This is the story of the little ADA ramp that could.
For 14 months now, I’ve watched a new ramp in the Portland Heights neighborhood (south of Goose Hollow) get built, fail inspection, be torn down, get rebuilt, fail inspection, be torn down, get rebuilt again . . . you get it. Apparently the third build still needs some adjustment to the adjacent sidewalk.
Here’s a photo diary of the recent attempts to build the new ramp at SW Spring and 16th streets:
The ADA (Americans with Disabilities Act) work has been triggered by the Goose Hollow Sewer Repair Project, a Bureau of Environmental Services project to upgrade aging and deteriorating sewer pipes in Goose Hollow and Portland Heights. These old pipes have been around between 80 and 100 years, as have some of the sidewalks.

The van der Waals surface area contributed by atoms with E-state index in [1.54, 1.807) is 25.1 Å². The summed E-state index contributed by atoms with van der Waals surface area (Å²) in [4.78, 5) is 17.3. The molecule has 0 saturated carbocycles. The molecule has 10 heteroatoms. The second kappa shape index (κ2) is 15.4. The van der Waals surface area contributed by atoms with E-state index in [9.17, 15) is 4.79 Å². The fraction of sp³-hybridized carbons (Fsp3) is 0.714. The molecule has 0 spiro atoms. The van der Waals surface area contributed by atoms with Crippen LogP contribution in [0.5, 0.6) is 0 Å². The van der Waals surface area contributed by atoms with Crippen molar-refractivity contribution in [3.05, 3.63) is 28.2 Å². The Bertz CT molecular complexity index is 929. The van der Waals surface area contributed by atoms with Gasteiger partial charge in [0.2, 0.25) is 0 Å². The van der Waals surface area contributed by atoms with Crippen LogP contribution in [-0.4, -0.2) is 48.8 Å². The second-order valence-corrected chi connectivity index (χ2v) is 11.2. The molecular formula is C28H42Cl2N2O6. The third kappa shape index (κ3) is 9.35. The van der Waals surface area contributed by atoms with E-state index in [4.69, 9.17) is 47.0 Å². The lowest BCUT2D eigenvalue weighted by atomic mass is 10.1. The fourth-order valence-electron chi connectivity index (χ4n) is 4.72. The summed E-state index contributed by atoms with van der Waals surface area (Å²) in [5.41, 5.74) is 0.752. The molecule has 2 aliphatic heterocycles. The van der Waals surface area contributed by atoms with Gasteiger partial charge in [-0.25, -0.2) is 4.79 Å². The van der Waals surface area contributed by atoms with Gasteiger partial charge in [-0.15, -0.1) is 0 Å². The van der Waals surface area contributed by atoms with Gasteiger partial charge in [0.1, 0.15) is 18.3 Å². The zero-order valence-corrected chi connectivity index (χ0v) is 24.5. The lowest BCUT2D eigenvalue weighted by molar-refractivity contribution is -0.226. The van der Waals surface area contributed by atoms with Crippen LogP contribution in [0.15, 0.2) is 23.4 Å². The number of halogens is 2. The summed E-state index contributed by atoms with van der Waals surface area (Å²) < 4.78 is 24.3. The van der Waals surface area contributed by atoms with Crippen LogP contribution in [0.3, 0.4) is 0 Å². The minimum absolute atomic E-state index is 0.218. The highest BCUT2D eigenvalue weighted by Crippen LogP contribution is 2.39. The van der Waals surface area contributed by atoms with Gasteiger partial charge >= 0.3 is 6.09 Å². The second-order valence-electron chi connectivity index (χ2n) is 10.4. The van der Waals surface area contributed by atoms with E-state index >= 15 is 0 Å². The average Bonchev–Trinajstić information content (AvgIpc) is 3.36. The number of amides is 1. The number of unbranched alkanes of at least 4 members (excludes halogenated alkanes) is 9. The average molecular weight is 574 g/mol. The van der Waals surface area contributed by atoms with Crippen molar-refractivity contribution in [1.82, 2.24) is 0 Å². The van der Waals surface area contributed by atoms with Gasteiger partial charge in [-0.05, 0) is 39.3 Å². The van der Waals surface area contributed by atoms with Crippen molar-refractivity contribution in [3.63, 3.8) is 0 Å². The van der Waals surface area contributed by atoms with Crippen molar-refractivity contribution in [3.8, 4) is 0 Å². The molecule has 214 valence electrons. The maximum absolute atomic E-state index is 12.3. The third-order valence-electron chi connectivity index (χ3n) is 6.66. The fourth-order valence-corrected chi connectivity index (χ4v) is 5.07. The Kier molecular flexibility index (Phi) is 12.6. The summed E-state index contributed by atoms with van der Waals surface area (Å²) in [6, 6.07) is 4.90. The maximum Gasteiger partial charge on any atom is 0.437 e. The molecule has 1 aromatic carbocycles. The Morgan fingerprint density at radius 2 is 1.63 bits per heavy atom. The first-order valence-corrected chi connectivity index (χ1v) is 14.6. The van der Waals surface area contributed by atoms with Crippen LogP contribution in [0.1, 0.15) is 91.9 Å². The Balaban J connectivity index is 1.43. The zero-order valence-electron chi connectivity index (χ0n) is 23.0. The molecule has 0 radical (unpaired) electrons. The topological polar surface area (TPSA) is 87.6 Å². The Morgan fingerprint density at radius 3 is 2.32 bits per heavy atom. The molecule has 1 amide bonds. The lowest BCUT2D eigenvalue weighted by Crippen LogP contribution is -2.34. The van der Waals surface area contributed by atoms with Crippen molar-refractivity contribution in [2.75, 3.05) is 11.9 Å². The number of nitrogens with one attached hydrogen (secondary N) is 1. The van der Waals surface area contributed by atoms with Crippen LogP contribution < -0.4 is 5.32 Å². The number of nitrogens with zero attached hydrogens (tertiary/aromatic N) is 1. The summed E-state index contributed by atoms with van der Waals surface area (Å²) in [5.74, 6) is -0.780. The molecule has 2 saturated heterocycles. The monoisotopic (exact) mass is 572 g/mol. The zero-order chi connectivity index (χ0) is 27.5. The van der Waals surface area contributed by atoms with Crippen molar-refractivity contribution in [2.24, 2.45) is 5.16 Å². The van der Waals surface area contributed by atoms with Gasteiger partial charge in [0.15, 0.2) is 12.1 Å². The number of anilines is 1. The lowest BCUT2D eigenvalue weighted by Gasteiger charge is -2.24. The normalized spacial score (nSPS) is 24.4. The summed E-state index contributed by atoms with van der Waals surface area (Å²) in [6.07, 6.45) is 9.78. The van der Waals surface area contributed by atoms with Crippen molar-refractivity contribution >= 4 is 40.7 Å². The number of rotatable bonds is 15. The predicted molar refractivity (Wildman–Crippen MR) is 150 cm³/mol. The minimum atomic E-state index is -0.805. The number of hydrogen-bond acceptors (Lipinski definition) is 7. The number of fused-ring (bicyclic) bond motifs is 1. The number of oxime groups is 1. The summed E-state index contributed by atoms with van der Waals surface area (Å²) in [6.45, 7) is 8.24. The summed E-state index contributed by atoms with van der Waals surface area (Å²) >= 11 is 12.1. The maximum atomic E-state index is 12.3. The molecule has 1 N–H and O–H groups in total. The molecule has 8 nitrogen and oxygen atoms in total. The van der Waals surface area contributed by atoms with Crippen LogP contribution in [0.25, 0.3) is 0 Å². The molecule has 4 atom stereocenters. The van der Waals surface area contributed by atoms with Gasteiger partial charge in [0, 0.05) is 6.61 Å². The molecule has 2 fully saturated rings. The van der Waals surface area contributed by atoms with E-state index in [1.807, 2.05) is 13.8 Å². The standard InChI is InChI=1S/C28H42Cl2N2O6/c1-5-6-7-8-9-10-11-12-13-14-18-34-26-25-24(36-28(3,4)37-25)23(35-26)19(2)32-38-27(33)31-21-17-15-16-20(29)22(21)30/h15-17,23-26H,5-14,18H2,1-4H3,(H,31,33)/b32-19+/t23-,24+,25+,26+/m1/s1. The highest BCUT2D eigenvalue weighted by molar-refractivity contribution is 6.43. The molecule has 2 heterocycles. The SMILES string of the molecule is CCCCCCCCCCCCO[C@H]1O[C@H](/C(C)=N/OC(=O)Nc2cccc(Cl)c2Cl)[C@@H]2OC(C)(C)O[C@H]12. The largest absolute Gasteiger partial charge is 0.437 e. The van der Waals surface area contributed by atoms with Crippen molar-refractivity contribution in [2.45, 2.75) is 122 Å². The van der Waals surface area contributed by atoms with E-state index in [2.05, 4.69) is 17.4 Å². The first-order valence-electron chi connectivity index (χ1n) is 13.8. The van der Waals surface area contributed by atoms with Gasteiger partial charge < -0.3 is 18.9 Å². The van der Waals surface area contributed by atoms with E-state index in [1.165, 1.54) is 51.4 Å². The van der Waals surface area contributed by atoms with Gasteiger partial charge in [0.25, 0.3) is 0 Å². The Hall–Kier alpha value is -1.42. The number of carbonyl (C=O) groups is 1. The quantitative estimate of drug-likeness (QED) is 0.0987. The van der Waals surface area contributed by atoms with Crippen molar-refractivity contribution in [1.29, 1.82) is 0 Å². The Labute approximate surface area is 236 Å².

The primary work of the project, replacing sewer pipes, has gone well. The crews work their tails off, they have been friendly, accommodating, communicative, and aside from all the dust, a pleasure to be around. They have replaced two and a half miles of public sewers.
If this were the story of just one hapless corner I probably wouldn’t be posting about it. But there are two nearby locations with new ramps which have also had to be rebuilt. So far that totals seven pours for three ramps. I’m not trying to find the weak link(s) in a work-flow that involves many subcontractors. However, at some point(s) the city has to have touched the process (at least through inspections) before the concrete pours.
This week, it looks like the strategy with the third rebuild is to call the ramp good, and instead to adjust the slope of the adjacent sidewalk. Hopefully, the job can be finished with this new approach. It’s a tough corner, the high point of both a north-south and a east-west slope. And the specifications for contemporary ADA ramps don’t easily sit on legacy sidewalks.
I don’t know who eats the cost of these rebuilds in the short-term — the contractor or the city — but in the end, the taxpayer gets the bill.